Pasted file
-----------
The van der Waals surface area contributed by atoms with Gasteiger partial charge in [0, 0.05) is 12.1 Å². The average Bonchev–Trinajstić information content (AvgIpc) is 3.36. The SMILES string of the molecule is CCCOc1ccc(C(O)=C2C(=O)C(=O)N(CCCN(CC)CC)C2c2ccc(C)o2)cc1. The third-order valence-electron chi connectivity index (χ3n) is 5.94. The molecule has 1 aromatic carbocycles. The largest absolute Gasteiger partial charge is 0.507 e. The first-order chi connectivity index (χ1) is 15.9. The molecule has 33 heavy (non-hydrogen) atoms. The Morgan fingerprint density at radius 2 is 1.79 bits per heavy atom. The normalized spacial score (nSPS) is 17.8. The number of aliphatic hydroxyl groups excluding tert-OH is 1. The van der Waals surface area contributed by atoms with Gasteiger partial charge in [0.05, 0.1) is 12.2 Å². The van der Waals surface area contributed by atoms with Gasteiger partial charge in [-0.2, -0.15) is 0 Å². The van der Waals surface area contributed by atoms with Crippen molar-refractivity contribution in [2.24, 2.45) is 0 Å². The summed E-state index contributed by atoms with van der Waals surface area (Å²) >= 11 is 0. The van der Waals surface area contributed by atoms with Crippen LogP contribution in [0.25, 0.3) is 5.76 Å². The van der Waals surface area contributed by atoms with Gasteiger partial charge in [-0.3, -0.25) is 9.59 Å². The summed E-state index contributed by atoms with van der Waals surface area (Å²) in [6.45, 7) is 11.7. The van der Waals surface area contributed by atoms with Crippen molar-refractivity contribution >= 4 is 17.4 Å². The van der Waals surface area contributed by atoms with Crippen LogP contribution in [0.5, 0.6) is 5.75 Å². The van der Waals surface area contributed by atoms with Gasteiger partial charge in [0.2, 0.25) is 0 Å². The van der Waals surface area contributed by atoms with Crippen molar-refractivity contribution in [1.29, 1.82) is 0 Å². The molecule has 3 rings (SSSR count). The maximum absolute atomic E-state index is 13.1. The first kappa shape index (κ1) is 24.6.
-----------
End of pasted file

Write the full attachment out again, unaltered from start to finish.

The van der Waals surface area contributed by atoms with Gasteiger partial charge in [0, 0.05) is 12.1 Å². The average Bonchev–Trinajstić information content (AvgIpc) is 3.36. The SMILES string of the molecule is CCCOc1ccc(C(O)=C2C(=O)C(=O)N(CCCN(CC)CC)C2c2ccc(C)o2)cc1. The third-order valence-electron chi connectivity index (χ3n) is 5.94. The molecule has 1 aromatic carbocycles. The largest absolute Gasteiger partial charge is 0.507 e. The first-order chi connectivity index (χ1) is 15.9. The molecule has 33 heavy (non-hydrogen) atoms. The Morgan fingerprint density at radius 2 is 1.79 bits per heavy atom. The normalized spacial score (nSPS) is 17.8. The number of aliphatic hydroxyl groups excluding tert-OH is 1. The van der Waals surface area contributed by atoms with Gasteiger partial charge in [0.05, 0.1) is 12.2 Å². The van der Waals surface area contributed by atoms with Gasteiger partial charge in [-0.2, -0.15) is 0 Å². The van der Waals surface area contributed by atoms with Crippen molar-refractivity contribution in [2.24, 2.45) is 0 Å². The summed E-state index contributed by atoms with van der Waals surface area (Å²) >= 11 is 0. The van der Waals surface area contributed by atoms with Crippen LogP contribution in [0.25, 0.3) is 5.76 Å². The van der Waals surface area contributed by atoms with Gasteiger partial charge in [-0.3, -0.25) is 9.59 Å². The summed E-state index contributed by atoms with van der Waals surface area (Å²) in [6.45, 7) is 11.7. The van der Waals surface area contributed by atoms with Crippen molar-refractivity contribution >= 4 is 17.4 Å². The van der Waals surface area contributed by atoms with Crippen LogP contribution in [0.5, 0.6) is 5.75 Å². The van der Waals surface area contributed by atoms with Gasteiger partial charge in [0.2, 0.25) is 0 Å². The van der Waals surface area contributed by atoms with Crippen molar-refractivity contribution in [1.29, 1.82) is 0 Å². The molecule has 3 rings (SSSR count). The maximum absolute atomic E-state index is 13.1. The first kappa shape index (κ1) is 24.6.